Forever condemned to live in the shadow of Barcelona, Espanyol’s worst nightmare will come true on Wednesday if they are doomed to relegation from La Liga by their city neighbours.
It is a likely scenario. With four games remaining, Chinese-owned Espanyol are rock bottom, 11 points from safety. Even a win at the Camp Nou would therefore only delay the inevitable.
Los Periquitos (The Budgerigars) have not beaten Barcelona in La Liga since 2009, when Mauricio Pochettino was coach.
Wednesday therefore looks set to be the day of reckoning for a club who are one of the proudest names in Spanish football.
It is too much to bear for fans, with the Federation of Espanyol Supporters’ Clubs this week issuing a statement to express their dismay at what has happened under the current ownership.
China’s Rastar Group, which specialises in model cars, paid 60 million euros ($67.7m) for 54 per cent of the club’s shares in January 2016. They now own almost 100 per cent.
“We have been deeply angered by this shameful season, the worst in our history,” said the federation, which has called on president Chen Yansheng to hand over the reins to someone based locally.
“We want to express our indignation, our sadness, our disappointment, anger and feeling of helplessness at witnessing this pathetic relegation.”
Espanyol have spent the season chopping and changing coaches, with David Gallego, Pablo Machin and Abelardo Fernandez all being sacked before sporting director Francisco Rufete was put in charge last month. He has been unable to halt the slide.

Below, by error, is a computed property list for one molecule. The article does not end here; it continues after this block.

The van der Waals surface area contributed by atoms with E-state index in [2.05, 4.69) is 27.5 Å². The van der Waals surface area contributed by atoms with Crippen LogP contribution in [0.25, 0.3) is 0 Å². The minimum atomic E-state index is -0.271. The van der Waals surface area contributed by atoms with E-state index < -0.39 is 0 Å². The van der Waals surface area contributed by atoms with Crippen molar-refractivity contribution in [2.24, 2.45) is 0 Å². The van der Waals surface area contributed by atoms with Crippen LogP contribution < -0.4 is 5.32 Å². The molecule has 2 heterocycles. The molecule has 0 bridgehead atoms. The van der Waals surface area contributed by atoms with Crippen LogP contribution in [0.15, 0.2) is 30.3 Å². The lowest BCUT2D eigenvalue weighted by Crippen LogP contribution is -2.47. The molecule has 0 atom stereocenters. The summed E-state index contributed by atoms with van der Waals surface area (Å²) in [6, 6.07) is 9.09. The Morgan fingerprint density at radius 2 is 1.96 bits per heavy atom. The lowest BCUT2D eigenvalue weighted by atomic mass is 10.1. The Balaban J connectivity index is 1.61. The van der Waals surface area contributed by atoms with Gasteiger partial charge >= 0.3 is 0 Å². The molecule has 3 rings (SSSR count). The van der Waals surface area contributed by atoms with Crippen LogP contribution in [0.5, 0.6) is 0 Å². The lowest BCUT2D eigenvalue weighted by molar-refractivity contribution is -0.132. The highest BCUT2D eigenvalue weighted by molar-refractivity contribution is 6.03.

“The whole team are fed up with the situation, but they can’t give up. We have to keep fighting until the end,” Rufete said after a 1-0 defeat by Leganes at the weekend. “We have to go to the Camp Nou and play for pride.”
Espanyol’s sorry season has been all the harder to take as it came off the back of a fine 2018-19 campaign under Rubi.
He led them to seventh place and Europa League qualification, only to depart for Real Betis, taking top scorer Borja Iglesias with him. Spanish international defender Mario Hermoso left for Atletico Madrid and those departures were not adequately replaced.
“I can’t understand how 80 million euros has been spent on transfers, and with the eighth-biggest budget in the league, the club has had the worst season in its history,” fumed former president Joan Collet.
They did make it to the Europa League knockout rounds, but lost to Wolverhampton Wanderers.
There has been little else to cheer. Signed amid much excitement last year, Chinese striker Wu Lei has contributed just four league goals this season, including a late equaliser in a 2-2 draw with Barcelona in January.
That would not be enough this time for a club who have won the Copa del Rey four times and twice reached the UEFA Cup final, most recently in 2007 when Ernesto Valverde’s team lost on penalties to Sevilla in Glasgow.
Only Barcelona, Real Madrid and Athletic Bilbao have spent more seasons in the top division than Espanyol — founded in 1900 and named not as a counter to the Catalanism of Barca, as is sometimes assumed, but as a reaction to a Barcelona team whose players were mostly foreigners.
Espanyol’s blue and white has graced the elite in 26 consecutive campaigns, playing in three different stadiums in that time.
They left their old home in Sarria in 1997 and spent a dozen years at the Montjuic Olympic Stadium before moving into a 40,000-seat home near the city’s airport in 2009.
That same year, club captain Dani Jarque died of a heart attack aged 26, and it was left to Pochettino to guide the team through the aftermath of that tragedy.
For all his efforts, Espanyol struggled to fill their new ground and continue to do so, despite trying to promote their own underdog identity.
Unlike their neighbours they have kept their distance from the Catalan independence movement, but Espanyol has a squad with a strong local core. That may not help them on Wednesday against Lionel Messi and co.